These islands are situated on a coral reef lying in a direction N.E. and S.W., 7 miles by 33 miles N.W. and S.E., consisting of one elevated about 30 feet above the sea in the highest part, with a few trees scattered about them, such as the mangrove, but not a drop of water. The N.W. end of the N.E. island is situated in lat. 11° 43' N., and long. 43° 19' 29" E., allowing Bombay to be in long. 72' 54' 26" E., variation of the compass 5° 30' W. There is a tolerable anchorage to be found in from 9 to 6 fathoms, muddy bottom, in a gap of the reef N. 39° W., more than half a mile from N.E. end of Mushakh. Nearly in mid-channel there is a small rocky patch, having only 9 feet water. The soundings on this anchorage they have omitted in the printed chart. The rise and fall of the tide on the full and change of the moon, is 7 and 8 feet. The tides are, however,

in med. The soundinthe rise and feet.

Joobul Kharib-Zeylah.

131 very irregular, being much under the influence of the prevailing winds. Time of high water 7h. 15m. A.M.

Tajourah has been sufficiently described by Sir William Harris. I must point out, however, another error-in the map lately constructed, where there is 16 fathoms water, they have put down two small islets surrounded by a reef!

Joobul Kharib, situated at the head of the Bay of Tajourah, is worthy of a short notice from its extraordinary formation. The whole of this portion of Africa has evidently been subject to violent volcanic agency. This bay is connected with the Bay of Tajourah by two narrow channels. The whole width across from coast to coast being about three-quarters of a mile, with a small rocky isle, 40 feet high, situated rather nearer to the Dannakil than to the Eessah coast; the channel formed between it and the former being but 40 yards wide, having 17 fathoms, and the other about 350 yards, having but 3 fathoms on its rocky bottom. The bay lies in a direction N.W. by W. and S.E. by S., 13 miles by nearly 6 miles broad. The western portion is decidedly volcanic. The northern and southern sides are formed by precipitous limestone cliffs, from 400 or 500 feet to 2000 feet above the level of the sea, with very deep ravines. In the S.E. portion the water is deepest, there being 115 fathoms, with the shore equidistant to the northward. Just three-quarters of a mile, a line of soundings across the centre gave 105 fathoms.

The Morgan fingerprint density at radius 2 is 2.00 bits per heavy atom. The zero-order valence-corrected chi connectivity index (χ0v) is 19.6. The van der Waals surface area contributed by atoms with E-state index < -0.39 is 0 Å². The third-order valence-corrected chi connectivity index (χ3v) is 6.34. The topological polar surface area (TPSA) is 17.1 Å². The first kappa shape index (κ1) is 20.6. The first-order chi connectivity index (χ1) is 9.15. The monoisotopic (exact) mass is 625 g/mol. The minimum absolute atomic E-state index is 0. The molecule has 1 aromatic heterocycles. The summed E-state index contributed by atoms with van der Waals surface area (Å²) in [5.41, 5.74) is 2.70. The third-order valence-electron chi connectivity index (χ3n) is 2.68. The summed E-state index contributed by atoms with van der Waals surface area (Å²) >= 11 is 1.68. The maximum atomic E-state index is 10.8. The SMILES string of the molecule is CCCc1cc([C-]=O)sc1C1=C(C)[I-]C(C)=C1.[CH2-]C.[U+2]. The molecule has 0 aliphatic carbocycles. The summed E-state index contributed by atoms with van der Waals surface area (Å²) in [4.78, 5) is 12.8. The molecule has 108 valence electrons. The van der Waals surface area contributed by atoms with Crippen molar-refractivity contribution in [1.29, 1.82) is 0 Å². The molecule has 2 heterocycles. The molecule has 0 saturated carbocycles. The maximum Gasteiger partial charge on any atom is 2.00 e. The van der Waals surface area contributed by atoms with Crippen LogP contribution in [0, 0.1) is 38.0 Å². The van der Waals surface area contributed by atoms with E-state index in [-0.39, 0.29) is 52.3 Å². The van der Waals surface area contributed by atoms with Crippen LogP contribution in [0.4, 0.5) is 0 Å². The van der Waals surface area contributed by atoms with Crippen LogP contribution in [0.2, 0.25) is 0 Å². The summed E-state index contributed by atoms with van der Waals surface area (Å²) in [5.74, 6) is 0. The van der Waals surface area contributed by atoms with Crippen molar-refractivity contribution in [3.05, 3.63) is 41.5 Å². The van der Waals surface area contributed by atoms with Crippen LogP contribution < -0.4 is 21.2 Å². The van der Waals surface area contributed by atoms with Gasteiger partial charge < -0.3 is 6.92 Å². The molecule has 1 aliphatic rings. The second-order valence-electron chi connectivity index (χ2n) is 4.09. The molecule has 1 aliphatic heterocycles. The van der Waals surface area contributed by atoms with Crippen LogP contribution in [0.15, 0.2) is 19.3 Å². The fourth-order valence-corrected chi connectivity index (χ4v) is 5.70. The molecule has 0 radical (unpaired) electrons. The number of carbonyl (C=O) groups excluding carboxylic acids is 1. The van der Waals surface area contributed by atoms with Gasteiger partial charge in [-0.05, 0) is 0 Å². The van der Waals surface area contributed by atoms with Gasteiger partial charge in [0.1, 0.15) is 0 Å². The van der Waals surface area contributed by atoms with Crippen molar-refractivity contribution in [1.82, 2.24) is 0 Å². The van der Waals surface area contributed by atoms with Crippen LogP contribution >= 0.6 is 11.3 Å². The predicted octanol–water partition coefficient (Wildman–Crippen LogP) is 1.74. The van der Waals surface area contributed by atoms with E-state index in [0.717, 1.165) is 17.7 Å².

In the western extremity there is a small basin, having 16 fathoms water in it, about 300 yards in diameter, surrounded by precipitous volcanic cliffs; the entrance is closed at lowwater. Having a small gig with me, I had it carried across this barrier, and sounded all round the basin. Large masses of lava abound in this part of the bay. At a short distance from the small basin there are two islands called Good Alli; they are both precipitous : in one the traces of the lava, or the course of it rather, is plain; the other is of a reddish-white appearance, being thickly covered on all sides with some . vegetable matter and earth mixed together.

There are so many reefs and dangers in the vicinity of Zeylah, that it is difficult to give a clear description of the place. The harbour is bounded on the west side by a range of sand-banks extending from Ras Tacooshah in a N.N.Ě. direction towards Taddickdeen Island, having three channels for small ships, each about 300 yards wide, 18 feet at lowwater.

Zeylah is the only port on the Eessah coast. It is built on a low sandy cape called Ras Mahmahr. It has a wall round it in a very ruinous and dilapidated condition; there are a few